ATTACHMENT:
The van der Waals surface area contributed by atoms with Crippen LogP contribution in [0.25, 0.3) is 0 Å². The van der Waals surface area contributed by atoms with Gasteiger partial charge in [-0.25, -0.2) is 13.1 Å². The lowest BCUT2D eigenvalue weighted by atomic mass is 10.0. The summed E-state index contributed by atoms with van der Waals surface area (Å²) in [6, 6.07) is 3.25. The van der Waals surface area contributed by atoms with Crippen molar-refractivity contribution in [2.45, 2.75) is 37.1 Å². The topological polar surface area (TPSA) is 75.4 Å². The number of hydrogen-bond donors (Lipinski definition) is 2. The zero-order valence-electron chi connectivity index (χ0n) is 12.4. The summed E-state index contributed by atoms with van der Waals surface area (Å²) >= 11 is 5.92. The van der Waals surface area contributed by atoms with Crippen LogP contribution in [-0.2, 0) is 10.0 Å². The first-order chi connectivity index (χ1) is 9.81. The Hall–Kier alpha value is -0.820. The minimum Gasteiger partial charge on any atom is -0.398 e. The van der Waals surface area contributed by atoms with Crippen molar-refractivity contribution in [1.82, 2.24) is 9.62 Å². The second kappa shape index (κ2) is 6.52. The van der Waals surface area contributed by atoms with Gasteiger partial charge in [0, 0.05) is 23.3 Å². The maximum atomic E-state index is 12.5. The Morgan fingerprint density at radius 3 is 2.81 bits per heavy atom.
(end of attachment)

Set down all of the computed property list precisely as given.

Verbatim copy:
The van der Waals surface area contributed by atoms with Crippen LogP contribution in [0.25, 0.3) is 0 Å². The van der Waals surface area contributed by atoms with Gasteiger partial charge in [-0.25, -0.2) is 13.1 Å². The lowest BCUT2D eigenvalue weighted by atomic mass is 10.0. The summed E-state index contributed by atoms with van der Waals surface area (Å²) in [6, 6.07) is 3.25. The van der Waals surface area contributed by atoms with Crippen molar-refractivity contribution in [2.45, 2.75) is 37.1 Å². The topological polar surface area (TPSA) is 75.4 Å². The number of hydrogen-bond donors (Lipinski definition) is 2. The zero-order valence-electron chi connectivity index (χ0n) is 12.4. The summed E-state index contributed by atoms with van der Waals surface area (Å²) >= 11 is 5.92. The van der Waals surface area contributed by atoms with Crippen LogP contribution in [-0.2, 0) is 10.0 Å². The first-order chi connectivity index (χ1) is 9.81. The Hall–Kier alpha value is -0.820. The minimum Gasteiger partial charge on any atom is -0.398 e. The van der Waals surface area contributed by atoms with Crippen molar-refractivity contribution in [1.82, 2.24) is 9.62 Å². The second kappa shape index (κ2) is 6.52. The van der Waals surface area contributed by atoms with Gasteiger partial charge in [0, 0.05) is 23.3 Å². The maximum atomic E-state index is 12.5. The Morgan fingerprint density at radius 3 is 2.81 bits per heavy atom.